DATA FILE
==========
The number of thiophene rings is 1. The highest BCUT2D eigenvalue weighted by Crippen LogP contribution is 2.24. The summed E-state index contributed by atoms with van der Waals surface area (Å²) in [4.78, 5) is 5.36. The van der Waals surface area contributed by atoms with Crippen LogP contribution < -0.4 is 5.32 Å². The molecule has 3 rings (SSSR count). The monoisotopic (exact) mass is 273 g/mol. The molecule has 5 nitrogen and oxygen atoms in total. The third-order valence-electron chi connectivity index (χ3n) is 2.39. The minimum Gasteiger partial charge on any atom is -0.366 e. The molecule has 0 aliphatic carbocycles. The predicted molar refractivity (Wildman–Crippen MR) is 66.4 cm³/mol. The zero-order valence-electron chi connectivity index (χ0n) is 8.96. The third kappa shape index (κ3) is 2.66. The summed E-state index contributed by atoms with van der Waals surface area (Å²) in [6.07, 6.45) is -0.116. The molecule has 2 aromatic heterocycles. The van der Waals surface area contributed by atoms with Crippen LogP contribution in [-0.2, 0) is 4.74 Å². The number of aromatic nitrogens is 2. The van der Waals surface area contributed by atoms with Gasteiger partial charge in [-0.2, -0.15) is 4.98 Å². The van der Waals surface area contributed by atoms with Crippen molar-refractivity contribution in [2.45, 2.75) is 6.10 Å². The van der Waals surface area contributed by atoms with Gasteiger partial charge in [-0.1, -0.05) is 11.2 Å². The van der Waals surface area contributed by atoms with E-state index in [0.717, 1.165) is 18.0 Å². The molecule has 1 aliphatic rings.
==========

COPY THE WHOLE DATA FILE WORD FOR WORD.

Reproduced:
The number of thiophene rings is 1. The highest BCUT2D eigenvalue weighted by Crippen LogP contribution is 2.24. The summed E-state index contributed by atoms with van der Waals surface area (Å²) in [4.78, 5) is 5.36. The van der Waals surface area contributed by atoms with Crippen LogP contribution < -0.4 is 5.32 Å². The molecule has 3 rings (SSSR count). The monoisotopic (exact) mass is 273 g/mol. The molecule has 5 nitrogen and oxygen atoms in total. The third-order valence-electron chi connectivity index (χ3n) is 2.39. The minimum Gasteiger partial charge on any atom is -0.366 e. The molecule has 0 aliphatic carbocycles. The predicted molar refractivity (Wildman–Crippen MR) is 66.4 cm³/mol. The zero-order valence-electron chi connectivity index (χ0n) is 8.96. The third kappa shape index (κ3) is 2.66. The summed E-state index contributed by atoms with van der Waals surface area (Å²) in [6.07, 6.45) is -0.116. The molecule has 2 aromatic heterocycles. The van der Waals surface area contributed by atoms with Crippen LogP contribution in [-0.2, 0) is 4.74 Å². The number of aromatic nitrogens is 2. The van der Waals surface area contributed by atoms with Gasteiger partial charge in [-0.2, -0.15) is 4.98 Å². The van der Waals surface area contributed by atoms with Crippen molar-refractivity contribution in [2.45, 2.75) is 6.10 Å². The van der Waals surface area contributed by atoms with Gasteiger partial charge in [-0.1, -0.05) is 11.2 Å². The van der Waals surface area contributed by atoms with E-state index in [0.717, 1.165) is 18.0 Å². The molecule has 1 aliphatic rings.